Long Haul Flights

I was in Istanbul 4 months ago and the flight was only 4 hours but I found I was taking my ventolin inhaler a lot, now I have to go out to America in April but I'd like to plan better this time as I really didn't enjoy taking that pump so often.

The consultant at the hospital has said I am OKAY to fly but I'm not convinced because of my difficulties on the short flight.

Does anyone have any advice on anything I could take to help me relax more and not have to reach out for that pump so often. I actually think I was having anxiety attacks.

Anyway Thanks in advance.

11 Replies

  • I have seen passengers using oxygen masks. Disliked the air quality on planes - having picked bugs up. Spare antibiotics are handy. Ask your GP about the anxiety attacks. Have a good trip -- Annie80 x

  • I flew to the US last year and my consultant said I was ok to fly too. It didn't stop me from being nervous - silly Internet scare stories. At the end of the day I had to accept that my consultant knew best. I bought a portable nebuliser and nebulised before boarding. Once we reached 35000 I relaxed because we were at full air pressure etc. keeping hydrated was the biggest thing for me - lots of water. If you fly with Virgin you can organise oxygen quite easily. Check the airline.

    Enjoy yourself - once I'd flown over flying back was a breeze!!

    Marie x

  • Zoee, Thank you so much for all this advice, I really like the idea of lavendar cream, would this be cream or oil? I have decided to check in with my GP about these anxiety attacks, I am now in search of a good book to maybe help me as well. I have enough time as I am not flying till April 10th, I have flown all over the world but with my condition I slowed down a lot. I am just wondering how I'll cope with living in the mountains for 9 days.

    Once again a HUGE Thank you goes out to you.x

  • I have severe emphysema and I fly regularly, both short and long haul. I arrange oxygen for the flight and have had no problems. Enjoy your trip.

  • I cannot use the other inhalers so am limited to Spiriva. I don't really need the seretide/symbicourt anyway because I do not have inflamed airways or mucus so they do not really help but do cause me other problems so my consultant decided it was not worth me taking them. Ventolin actually makes my breathing a lot worse and corticosteroids make me suicidal! Doesn't leave me with much choice really. ;)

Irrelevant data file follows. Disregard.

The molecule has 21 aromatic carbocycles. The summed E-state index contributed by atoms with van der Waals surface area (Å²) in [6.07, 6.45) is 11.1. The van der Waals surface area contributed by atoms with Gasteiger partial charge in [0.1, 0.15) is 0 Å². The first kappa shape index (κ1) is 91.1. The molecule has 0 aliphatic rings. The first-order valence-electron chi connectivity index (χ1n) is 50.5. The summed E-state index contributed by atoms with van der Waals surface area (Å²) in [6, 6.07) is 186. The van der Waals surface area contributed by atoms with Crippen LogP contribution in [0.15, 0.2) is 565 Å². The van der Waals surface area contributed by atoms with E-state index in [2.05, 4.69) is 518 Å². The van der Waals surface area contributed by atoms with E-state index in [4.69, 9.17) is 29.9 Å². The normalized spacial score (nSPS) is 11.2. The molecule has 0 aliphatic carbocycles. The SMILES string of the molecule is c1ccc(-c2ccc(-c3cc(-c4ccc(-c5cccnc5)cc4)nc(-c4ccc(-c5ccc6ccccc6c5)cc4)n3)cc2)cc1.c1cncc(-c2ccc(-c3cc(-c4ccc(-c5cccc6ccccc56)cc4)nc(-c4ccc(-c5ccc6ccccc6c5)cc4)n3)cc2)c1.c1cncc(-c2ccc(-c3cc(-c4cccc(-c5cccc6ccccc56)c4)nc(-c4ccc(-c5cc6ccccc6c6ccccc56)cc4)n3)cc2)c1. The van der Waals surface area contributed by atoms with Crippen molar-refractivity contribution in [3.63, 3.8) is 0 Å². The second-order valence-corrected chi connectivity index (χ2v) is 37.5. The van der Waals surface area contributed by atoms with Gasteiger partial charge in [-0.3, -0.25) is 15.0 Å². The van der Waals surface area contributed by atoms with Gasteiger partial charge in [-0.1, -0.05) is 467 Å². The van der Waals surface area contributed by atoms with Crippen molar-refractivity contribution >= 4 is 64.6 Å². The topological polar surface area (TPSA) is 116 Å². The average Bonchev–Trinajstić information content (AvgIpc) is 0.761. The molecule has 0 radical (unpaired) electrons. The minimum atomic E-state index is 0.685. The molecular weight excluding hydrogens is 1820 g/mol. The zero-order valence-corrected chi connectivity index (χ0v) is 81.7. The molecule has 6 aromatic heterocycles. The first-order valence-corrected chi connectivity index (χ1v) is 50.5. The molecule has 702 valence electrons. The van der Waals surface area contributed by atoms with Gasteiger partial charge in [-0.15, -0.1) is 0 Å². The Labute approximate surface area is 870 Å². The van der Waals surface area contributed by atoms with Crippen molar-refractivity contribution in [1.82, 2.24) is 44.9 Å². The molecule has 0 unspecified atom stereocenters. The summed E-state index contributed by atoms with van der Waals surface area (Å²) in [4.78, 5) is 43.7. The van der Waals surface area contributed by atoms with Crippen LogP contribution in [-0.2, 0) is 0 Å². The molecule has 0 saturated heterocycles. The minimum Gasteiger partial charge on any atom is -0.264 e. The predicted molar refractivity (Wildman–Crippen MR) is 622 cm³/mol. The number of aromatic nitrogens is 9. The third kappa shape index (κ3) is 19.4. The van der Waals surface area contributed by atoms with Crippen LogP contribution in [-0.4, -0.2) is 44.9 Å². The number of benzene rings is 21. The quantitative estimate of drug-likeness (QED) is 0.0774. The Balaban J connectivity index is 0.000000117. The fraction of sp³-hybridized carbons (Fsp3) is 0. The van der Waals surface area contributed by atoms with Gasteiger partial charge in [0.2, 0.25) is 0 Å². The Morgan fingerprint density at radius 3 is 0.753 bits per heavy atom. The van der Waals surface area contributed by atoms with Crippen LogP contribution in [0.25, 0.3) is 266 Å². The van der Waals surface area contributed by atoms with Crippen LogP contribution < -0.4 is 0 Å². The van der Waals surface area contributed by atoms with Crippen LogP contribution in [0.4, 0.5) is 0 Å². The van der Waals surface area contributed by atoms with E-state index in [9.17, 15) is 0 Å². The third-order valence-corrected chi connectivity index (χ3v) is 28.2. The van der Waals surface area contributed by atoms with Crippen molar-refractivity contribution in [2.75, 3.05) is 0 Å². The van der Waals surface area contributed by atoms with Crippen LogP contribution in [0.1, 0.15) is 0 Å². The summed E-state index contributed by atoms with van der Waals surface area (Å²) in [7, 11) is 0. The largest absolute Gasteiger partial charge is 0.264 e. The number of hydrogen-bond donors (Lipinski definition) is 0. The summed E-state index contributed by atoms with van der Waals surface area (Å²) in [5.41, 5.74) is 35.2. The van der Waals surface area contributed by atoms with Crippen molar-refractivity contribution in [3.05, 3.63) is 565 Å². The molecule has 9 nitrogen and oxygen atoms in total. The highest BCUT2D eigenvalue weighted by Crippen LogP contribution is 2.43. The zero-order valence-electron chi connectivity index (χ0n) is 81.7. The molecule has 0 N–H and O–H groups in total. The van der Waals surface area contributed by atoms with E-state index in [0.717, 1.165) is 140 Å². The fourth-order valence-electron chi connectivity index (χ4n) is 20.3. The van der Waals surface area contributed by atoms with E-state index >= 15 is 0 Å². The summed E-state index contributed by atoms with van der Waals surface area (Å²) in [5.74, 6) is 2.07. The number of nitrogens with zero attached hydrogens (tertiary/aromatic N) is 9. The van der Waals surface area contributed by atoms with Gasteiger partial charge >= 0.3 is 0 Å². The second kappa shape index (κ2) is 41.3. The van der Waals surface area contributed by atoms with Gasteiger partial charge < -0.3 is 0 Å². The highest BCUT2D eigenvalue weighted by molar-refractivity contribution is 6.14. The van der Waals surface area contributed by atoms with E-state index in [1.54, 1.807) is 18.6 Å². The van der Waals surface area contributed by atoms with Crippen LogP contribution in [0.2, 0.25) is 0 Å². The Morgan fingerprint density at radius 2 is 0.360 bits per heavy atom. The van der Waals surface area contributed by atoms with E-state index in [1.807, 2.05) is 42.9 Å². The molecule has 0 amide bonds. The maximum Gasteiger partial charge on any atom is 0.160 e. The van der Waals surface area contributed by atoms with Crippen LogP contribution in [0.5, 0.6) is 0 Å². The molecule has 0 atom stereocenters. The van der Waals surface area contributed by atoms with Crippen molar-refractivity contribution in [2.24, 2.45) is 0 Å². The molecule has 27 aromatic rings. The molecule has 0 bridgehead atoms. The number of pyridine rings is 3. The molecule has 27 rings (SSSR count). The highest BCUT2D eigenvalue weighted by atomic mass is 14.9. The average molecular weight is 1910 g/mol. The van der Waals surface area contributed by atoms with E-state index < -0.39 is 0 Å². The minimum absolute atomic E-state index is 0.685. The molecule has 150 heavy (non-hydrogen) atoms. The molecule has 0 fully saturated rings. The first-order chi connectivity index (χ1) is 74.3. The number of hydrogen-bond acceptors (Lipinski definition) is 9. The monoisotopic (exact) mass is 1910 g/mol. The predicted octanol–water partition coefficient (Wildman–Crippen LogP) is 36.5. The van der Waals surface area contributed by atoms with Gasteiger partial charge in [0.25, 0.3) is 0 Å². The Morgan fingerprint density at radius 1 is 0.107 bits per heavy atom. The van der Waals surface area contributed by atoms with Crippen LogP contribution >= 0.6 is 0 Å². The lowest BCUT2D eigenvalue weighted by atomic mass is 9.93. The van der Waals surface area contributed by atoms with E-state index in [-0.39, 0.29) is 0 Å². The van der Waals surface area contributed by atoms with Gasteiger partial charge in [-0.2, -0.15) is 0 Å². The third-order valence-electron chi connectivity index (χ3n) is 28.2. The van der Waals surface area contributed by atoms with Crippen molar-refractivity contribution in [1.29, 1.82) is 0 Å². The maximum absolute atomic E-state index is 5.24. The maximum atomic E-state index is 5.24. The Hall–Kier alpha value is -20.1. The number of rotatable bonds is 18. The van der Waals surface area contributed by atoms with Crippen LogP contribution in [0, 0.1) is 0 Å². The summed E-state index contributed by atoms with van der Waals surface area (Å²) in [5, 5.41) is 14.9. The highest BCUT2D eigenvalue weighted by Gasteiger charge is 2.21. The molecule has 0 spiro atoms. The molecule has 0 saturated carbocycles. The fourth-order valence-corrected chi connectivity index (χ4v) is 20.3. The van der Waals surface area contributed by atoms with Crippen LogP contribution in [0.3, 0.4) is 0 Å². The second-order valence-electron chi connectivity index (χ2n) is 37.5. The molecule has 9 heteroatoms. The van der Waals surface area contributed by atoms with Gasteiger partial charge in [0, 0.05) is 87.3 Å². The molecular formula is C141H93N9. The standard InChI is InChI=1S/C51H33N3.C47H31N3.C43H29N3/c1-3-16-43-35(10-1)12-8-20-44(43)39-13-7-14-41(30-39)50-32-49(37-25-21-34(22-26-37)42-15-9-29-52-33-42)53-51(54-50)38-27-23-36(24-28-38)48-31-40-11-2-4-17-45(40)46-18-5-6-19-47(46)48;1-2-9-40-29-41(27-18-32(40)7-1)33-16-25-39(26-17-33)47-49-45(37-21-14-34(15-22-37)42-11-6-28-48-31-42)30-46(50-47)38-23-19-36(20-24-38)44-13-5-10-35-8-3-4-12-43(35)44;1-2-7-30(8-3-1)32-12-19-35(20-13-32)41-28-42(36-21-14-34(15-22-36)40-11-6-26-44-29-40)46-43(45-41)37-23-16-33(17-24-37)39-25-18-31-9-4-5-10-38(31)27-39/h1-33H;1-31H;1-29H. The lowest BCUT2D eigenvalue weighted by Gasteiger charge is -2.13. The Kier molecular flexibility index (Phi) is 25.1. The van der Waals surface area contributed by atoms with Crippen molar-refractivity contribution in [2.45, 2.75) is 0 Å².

• I would not manage without inflight oxygen though. Everybody has lower sats in flight and mine are far too low to start with - low 80s at rest without oxygen, into the 60s when I move.

  • Auntymary, did you arrange the oxygen when booking your ticket? Do you need anything from your consultant or GP to confirm that you need this?

  • I arrange it through my travel agent at time of booking and they give me a letter for my consultant to sign in the week before I fly. And to answer your following question, I know what my sats are becuse I use a finger pulse oxymeter to check them. You can have your respiratory clinic perform a fit for flight test. This will not only show if it is safe for you to fly but will show exactly what level of oxygen is necessary to maintain your oxygen saturation levels. Following this test, your consultant will give you a note stating you are fit to fly, this document will be needed for the airline's boarding purposes.

    Do we benefit from oxygen before and whilst flying?

    More than half of all air passengers experience significant blood oxygen decrease at high altitudes. The majority of air travellers find their oxygen saturation drops to a level at which many hospital patients would be prescribed extra oxygen, according to the May issue of Anesthesia, the official journal of the Association of Anesthesiologists of Britain and Ireland.

    A study by a team of researchers in Belfast found that oxygen levels fell by an average of 4% when people reached cruising altitude. A total of 84 passengers, ranging in age from 1 to 78, had their oxygen saturation levels measured by qualified anaesthetists. From ground-level, average reading was approx. 97% but this fell to 93% at altitude.


  • Thank you for this I will be reading this tonight. : )

  • How would one know what their stats was when flying? I was going to take a full course of Prednisalone and a weeks supply of antibiotics before I flew.

  • you can buy oxymeter on amazon about £15 I think fits on finger tells you sats and heartbeat

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